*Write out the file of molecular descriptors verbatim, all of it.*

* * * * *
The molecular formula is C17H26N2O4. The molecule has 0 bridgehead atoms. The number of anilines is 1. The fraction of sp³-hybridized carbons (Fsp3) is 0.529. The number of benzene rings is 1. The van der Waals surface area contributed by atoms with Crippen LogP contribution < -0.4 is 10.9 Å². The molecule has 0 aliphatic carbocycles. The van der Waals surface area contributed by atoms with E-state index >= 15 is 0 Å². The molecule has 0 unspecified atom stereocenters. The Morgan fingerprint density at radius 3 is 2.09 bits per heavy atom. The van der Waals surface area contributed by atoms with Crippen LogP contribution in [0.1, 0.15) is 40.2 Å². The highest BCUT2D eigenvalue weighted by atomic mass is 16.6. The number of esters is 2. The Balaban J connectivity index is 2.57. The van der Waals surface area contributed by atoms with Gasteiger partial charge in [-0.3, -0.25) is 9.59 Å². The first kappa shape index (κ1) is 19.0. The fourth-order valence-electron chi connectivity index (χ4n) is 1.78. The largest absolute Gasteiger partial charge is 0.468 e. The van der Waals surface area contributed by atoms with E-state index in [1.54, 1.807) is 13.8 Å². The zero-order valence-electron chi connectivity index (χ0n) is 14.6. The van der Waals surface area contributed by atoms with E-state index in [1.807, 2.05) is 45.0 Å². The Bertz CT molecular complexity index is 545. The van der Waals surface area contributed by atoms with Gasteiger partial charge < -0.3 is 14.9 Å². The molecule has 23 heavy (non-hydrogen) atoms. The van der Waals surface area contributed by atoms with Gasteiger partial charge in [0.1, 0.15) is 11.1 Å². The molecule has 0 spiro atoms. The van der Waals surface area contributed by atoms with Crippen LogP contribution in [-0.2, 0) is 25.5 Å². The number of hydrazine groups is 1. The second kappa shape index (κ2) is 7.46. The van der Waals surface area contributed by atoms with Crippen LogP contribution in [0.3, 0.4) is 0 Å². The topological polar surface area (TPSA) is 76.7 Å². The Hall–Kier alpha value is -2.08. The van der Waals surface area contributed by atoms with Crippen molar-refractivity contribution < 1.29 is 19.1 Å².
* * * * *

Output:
The molecular formula is C17H26N2O4. The molecule has 0 bridgehead atoms. The number of anilines is 1. The fraction of sp³-hybridized carbons (Fsp3) is 0.529. The number of benzene rings is 1. The van der Waals surface area contributed by atoms with Crippen LogP contribution < -0.4 is 10.9 Å². The molecule has 0 aliphatic carbocycles. The van der Waals surface area contributed by atoms with E-state index >= 15 is 0 Å². The molecule has 0 unspecified atom stereocenters. The Morgan fingerprint density at radius 3 is 2.09 bits per heavy atom. The van der Waals surface area contributed by atoms with Crippen LogP contribution in [0.1, 0.15) is 40.2 Å². The highest BCUT2D eigenvalue weighted by atomic mass is 16.6. The number of esters is 2. The Balaban J connectivity index is 2.57. The van der Waals surface area contributed by atoms with Gasteiger partial charge in [-0.3, -0.25) is 9.59 Å². The first kappa shape index (κ1) is 19.0. The fourth-order valence-electron chi connectivity index (χ4n) is 1.78. The largest absolute Gasteiger partial charge is 0.468 e. The van der Waals surface area contributed by atoms with E-state index in [1.54, 1.807) is 13.8 Å². The zero-order valence-electron chi connectivity index (χ0n) is 14.6. The van der Waals surface area contributed by atoms with E-state index in [1.807, 2.05) is 45.0 Å². The Bertz CT molecular complexity index is 545. The van der Waals surface area contributed by atoms with Gasteiger partial charge < -0.3 is 14.9 Å². The molecule has 23 heavy (non-hydrogen) atoms. The van der Waals surface area contributed by atoms with Gasteiger partial charge in [0.1, 0.15) is 11.1 Å². The molecule has 0 spiro atoms. The van der Waals surface area contributed by atoms with Crippen LogP contribution in [-0.2, 0) is 25.5 Å². The number of hydrazine groups is 1. The second kappa shape index (κ2) is 7.46. The van der Waals surface area contributed by atoms with Crippen LogP contribution in [0.3, 0.4) is 0 Å². The topological polar surface area (TPSA) is 76.7 Å². The Hall–Kier alpha value is -2.08. The van der Waals surface area contributed by atoms with Crippen molar-refractivity contribution < 1.29 is 19.1 Å².